Nasopharyngeal carcinoma

What is nasopharyngeal carcinoma?

Nasopharyngeal carcinoma

Cancer that develops in the nasopharynx, which is situated at the top of the back of the throat and directly behind the nose, is referred to as nasopharyngeal carcinoma.

In the United States, nasopharyngeal carcinoma is an extremely uncommon form of cancer. It happens a lot more frequently in other regions of the world, particularly in Southeast Asia.

Early detection of nasopharyngeal carcinoma is notoriously challenging. This is probably due to the fact that the nasopharynx is difficult to examine, and the symptoms of nasopharyngeal carcinoma are similar to those of other conditions that are more common.

Radiation therapy, chemotherapy, or some combination of the two is typically what is used to treat nasopharyngeal carcinoma. Sometimes, surgery is required. You and your physician should discuss the various treatment options available to you in light of the specifics of your condition.

Symptoms of nasopharyngeal carcinoma

In its early stages, nasopharyngeal carcinoma may not cause any symptoms. Possible noticeable symptoms of nasopharyngeal carcinoma include:

  • Symptoms of nasopharyngeal cancer can include:

    • a lump in the neck that doesn’t go away after 3 weeks
    • hearing loss (usually only in 1 ear)
    • tinnitus (hearing sounds that come from inside the body rather than from an outside source)
    • a blocked or stuffy nose (usually only blocked on 1 side)
    • nosebleeds
    • headaches
    • double vision
    • numbness in the bottom part of your face
    • swallowing problems
    • a hoarse voice
    • unintentional weight loss

Diagnosis of nasopharyngeal carcinoma

Following tests will be performed to diagnose nasopharyngeal cancer:

  • a nasendoscopy – a thin, flexible telescope (endoscope) is put in your nose and passed down your throat to look for any abnormalities; you’re usually conscious but local anaesthetic can be used to numb your nose and throat
  • imaging scans – MRI scans, CT scans or PET-CT scans can be used to look for tumours and check if the cancer has spread
  • a panendoscopy – a more detailed examination of your nose and throat carried out under general anaesthetic (where you’re unconscious) using a series of small, rigid telescopes connected together
  • a biopsy – where a small tissue sample is removed during a panendoscopy so it can be examined in a laboratory

Treatment of nasopharyngeal carcinoma

In the event that you have been diagnosed with nasopharyngeal cancer, you will receive treatment from a group of different medical professionals who collaborate as part of a multidisciplinary team (MDT).

Your multidisciplinary care team (MDT) will confer with you in order to determine which of the available treatment options they believe would be most beneficial for you.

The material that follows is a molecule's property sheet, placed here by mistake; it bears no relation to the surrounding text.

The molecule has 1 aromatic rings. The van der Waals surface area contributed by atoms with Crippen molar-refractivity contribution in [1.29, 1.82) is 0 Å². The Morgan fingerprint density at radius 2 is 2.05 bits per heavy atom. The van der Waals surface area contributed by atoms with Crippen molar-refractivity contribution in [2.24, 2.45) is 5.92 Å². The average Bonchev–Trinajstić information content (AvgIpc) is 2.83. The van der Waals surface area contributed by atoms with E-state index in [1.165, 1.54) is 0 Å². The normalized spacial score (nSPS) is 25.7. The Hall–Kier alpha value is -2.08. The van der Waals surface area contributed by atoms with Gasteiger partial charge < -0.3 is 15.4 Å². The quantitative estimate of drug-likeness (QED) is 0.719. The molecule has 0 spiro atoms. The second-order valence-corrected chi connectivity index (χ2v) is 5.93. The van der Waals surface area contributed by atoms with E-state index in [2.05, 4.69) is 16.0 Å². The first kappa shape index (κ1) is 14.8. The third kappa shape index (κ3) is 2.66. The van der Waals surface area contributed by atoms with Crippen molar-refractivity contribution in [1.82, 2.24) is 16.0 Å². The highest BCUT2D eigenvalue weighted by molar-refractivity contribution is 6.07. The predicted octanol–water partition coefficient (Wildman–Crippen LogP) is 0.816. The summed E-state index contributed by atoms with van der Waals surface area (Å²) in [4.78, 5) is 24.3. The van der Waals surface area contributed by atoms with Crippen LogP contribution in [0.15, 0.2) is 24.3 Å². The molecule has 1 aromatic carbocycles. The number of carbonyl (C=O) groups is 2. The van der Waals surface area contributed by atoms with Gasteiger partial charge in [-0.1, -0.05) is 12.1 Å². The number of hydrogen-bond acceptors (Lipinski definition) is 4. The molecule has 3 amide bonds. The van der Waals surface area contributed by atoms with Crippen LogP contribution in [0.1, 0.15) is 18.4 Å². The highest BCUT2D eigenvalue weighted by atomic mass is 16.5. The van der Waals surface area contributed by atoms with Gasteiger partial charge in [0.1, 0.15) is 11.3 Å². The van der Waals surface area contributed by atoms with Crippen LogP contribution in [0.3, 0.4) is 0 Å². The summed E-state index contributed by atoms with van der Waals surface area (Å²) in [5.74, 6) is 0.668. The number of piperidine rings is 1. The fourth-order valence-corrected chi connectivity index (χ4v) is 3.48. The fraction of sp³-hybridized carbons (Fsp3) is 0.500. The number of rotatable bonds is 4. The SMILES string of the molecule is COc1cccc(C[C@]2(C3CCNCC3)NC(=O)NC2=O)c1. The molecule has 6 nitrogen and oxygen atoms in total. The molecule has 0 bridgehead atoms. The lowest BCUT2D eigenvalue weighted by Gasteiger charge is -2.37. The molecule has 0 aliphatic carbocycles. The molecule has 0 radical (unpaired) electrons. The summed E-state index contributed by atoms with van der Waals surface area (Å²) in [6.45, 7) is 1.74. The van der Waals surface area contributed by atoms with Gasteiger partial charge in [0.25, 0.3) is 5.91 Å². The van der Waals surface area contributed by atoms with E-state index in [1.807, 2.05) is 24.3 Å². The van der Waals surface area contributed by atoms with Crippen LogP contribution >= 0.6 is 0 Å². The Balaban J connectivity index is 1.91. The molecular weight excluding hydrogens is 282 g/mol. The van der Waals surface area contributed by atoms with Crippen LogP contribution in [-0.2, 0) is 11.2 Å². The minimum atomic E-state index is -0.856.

The 2 main treatments for nasopharyngeal cancer are:

A combination of radiotherapy and chemotherapy is often used.

Surgery isn’t usually used to treat nasopharyngeal cancer because it’s difficult for surgeons to access the affected area.

If you smoke, it’s important you give up. Smoking increases your risk of cancer returning and may cause more side effects from treatment.

Radiotherapy in nasopharyngeal cancer

Radiotherapy is the treatment of choice for nasopharyngeal cancer the vast majority of the time. You can use it on its own to treat cancers in their very early stages, or you can combine it with chemotherapy to treat cancers in their more advanced stages.

Radiotherapy from the outside is what’s used the vast majority of the time. Beams of high-energy radiation are concentrated by a machine on the region of the body that needs to be treated. In the treatment of nasopharyngeal cancer, an innovative and highly developed form of external radiotherapy known as intensity-modulated radiation therapy (IMRT) is utilised.

It entails directing radiation beams of varying intensities and energies at a tumour while keeping in mind a variety of different angles. This increases the amount of radiation that is delivered to the tumour while reducing the impact on the healthy tissue that is surrounding it.

Stereotactic radiotherapy is an additional method of administering radiotherapy from the outside, and it is sometimes used to target a particular area in the body where the cancer has spread back to its original location.

In most cases, patients receive their external radiotherapy in brief sessions once a day, Monday through Friday, with a break over the weekends.

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  • July 14th, 2022

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